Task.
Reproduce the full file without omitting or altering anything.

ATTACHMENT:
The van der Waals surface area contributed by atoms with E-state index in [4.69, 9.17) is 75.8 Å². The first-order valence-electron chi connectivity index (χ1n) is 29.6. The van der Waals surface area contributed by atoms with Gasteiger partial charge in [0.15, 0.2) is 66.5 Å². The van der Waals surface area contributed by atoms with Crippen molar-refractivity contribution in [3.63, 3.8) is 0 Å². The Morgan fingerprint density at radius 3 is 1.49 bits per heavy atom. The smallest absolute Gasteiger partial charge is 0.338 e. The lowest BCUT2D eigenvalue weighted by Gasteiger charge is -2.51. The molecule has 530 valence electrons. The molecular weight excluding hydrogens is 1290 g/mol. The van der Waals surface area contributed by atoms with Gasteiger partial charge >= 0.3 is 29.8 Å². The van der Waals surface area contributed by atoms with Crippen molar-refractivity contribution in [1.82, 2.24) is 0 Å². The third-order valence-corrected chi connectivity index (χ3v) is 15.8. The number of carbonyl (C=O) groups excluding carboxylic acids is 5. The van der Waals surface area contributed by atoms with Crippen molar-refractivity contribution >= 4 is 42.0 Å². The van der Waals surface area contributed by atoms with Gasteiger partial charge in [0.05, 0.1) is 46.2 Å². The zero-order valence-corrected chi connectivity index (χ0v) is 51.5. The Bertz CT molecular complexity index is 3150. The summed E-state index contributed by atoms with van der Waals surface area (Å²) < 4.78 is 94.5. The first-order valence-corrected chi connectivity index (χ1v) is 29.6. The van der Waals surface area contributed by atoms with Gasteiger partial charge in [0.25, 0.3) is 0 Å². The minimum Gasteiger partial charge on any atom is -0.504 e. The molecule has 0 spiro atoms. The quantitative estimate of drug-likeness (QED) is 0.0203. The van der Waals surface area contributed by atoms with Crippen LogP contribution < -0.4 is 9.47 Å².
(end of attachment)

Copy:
The van der Waals surface area contributed by atoms with E-state index in [4.69, 9.17) is 75.8 Å². The first-order valence-electron chi connectivity index (χ1n) is 29.6. The van der Waals surface area contributed by atoms with Gasteiger partial charge in [0.15, 0.2) is 66.5 Å². The van der Waals surface area contributed by atoms with Crippen molar-refractivity contribution in [3.63, 3.8) is 0 Å². The Morgan fingerprint density at radius 3 is 1.49 bits per heavy atom. The smallest absolute Gasteiger partial charge is 0.338 e. The lowest BCUT2D eigenvalue weighted by Gasteiger charge is -2.51. The molecule has 530 valence electrons. The molecular weight excluding hydrogens is 1290 g/mol. The van der Waals surface area contributed by atoms with Gasteiger partial charge >= 0.3 is 29.8 Å². The van der Waals surface area contributed by atoms with Crippen molar-refractivity contribution in [1.82, 2.24) is 0 Å². The third-order valence-corrected chi connectivity index (χ3v) is 15.8. The number of carbonyl (C=O) groups excluding carboxylic acids is 5. The van der Waals surface area contributed by atoms with Crippen molar-refractivity contribution >= 4 is 42.0 Å². The van der Waals surface area contributed by atoms with Gasteiger partial charge in [0.05, 0.1) is 46.2 Å². The zero-order valence-corrected chi connectivity index (χ0v) is 51.5. The Bertz CT molecular complexity index is 3150. The summed E-state index contributed by atoms with van der Waals surface area (Å²) < 4.78 is 94.5. The first-order valence-corrected chi connectivity index (χ1v) is 29.6. The van der Waals surface area contributed by atoms with Gasteiger partial charge in [0.25, 0.3) is 0 Å². The minimum Gasteiger partial charge on any atom is -0.504 e. The molecule has 0 spiro atoms. The quantitative estimate of drug-likeness (QED) is 0.0203. The van der Waals surface area contributed by atoms with Crippen LogP contribution < -0.4 is 9.47 Å².